China’s President Xi has consolidated his power. His focus may now switch to the nuclear crisis.
The outgoing chairman of the People’s Bank of China warned that excessive optimism could lead to a sharp correction in the markets.
China is likely to see a consolidation of state-owned enterprises, especially in key sectors such as coal, power, heavy equipment manufacturing and steel.
The key question for China now is whether it can avoid repeating the fate of Japan in 1989 and its “lost decades”.
After several years of deliberation, index provider MSCI has considering added domestic Chinese A-shares to one of its major benchmarks, the Emerging Markets index.
You wouldn’t think a Chinese chemical maker and a talking tom cat would have much in common. And you’d be right.
Moody’s decision to downgrade China’s credit rating is no surprise, and many believe it will have no real impact.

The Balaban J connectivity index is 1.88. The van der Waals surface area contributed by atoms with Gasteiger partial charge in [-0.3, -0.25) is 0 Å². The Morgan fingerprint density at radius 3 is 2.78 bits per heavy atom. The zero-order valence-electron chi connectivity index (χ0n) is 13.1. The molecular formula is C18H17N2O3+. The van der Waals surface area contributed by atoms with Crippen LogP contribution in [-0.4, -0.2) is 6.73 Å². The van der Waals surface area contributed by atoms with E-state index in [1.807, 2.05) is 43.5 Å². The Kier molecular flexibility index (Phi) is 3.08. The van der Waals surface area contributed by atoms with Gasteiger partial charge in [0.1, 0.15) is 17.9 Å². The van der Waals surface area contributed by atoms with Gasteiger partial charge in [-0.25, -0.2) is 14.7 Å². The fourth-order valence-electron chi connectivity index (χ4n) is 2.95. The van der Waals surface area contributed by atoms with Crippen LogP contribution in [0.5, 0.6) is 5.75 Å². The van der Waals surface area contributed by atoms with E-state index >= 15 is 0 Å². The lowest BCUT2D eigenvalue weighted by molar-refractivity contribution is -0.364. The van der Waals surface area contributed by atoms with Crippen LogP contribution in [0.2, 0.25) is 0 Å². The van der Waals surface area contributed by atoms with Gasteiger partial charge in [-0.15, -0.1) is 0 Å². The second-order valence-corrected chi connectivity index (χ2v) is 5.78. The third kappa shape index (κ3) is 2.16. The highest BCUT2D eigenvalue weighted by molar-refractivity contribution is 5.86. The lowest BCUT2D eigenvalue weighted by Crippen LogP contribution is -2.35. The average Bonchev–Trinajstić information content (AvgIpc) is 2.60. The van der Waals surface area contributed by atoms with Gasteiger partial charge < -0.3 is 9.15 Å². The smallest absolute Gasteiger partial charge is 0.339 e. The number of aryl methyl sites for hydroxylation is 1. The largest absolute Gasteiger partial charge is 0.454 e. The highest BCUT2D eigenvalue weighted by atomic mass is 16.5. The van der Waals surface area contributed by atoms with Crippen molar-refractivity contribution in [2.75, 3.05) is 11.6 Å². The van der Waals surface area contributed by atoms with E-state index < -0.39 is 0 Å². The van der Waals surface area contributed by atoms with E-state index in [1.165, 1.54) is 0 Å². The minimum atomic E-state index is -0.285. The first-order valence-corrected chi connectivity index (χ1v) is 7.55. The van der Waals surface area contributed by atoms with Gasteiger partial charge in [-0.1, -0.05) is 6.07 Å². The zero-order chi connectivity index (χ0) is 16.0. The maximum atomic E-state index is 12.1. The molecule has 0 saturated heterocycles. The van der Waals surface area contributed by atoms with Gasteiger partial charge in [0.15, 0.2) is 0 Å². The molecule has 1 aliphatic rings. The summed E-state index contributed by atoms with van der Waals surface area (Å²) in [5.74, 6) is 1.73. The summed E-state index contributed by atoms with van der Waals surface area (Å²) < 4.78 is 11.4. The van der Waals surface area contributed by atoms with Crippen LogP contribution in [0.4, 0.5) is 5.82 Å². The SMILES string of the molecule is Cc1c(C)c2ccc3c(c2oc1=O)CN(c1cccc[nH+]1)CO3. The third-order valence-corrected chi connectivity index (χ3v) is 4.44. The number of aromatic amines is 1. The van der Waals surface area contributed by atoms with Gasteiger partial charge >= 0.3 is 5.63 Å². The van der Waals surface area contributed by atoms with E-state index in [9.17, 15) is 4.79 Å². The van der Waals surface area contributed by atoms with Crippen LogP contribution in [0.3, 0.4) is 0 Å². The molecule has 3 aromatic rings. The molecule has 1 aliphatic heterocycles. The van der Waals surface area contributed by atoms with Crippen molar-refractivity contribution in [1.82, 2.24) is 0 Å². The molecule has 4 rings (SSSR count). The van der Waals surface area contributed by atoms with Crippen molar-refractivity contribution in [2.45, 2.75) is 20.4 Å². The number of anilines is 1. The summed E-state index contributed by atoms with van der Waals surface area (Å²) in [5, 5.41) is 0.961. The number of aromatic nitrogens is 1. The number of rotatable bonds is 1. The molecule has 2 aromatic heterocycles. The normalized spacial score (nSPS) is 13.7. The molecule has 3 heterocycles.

China may now have more billionaires than America. In 2000, it had just one. That should be good news – but some of them are feeling very nervous. Alex Rankine reports
Donald Trump’s election gave commodities a boost last autumn. But now the trend has reversed, with metals especially weak. The culprit is the key driver of demand: China.
Markets are getting worried about China’s massive levels of debt. No matter how it’s resolved, there’s going to be pain for everyone, says John Stepek.
Whoever has the most gold, makes the rules, says Dominic Frisby. For the moment, that’s the US – but don’t count on things staying that way.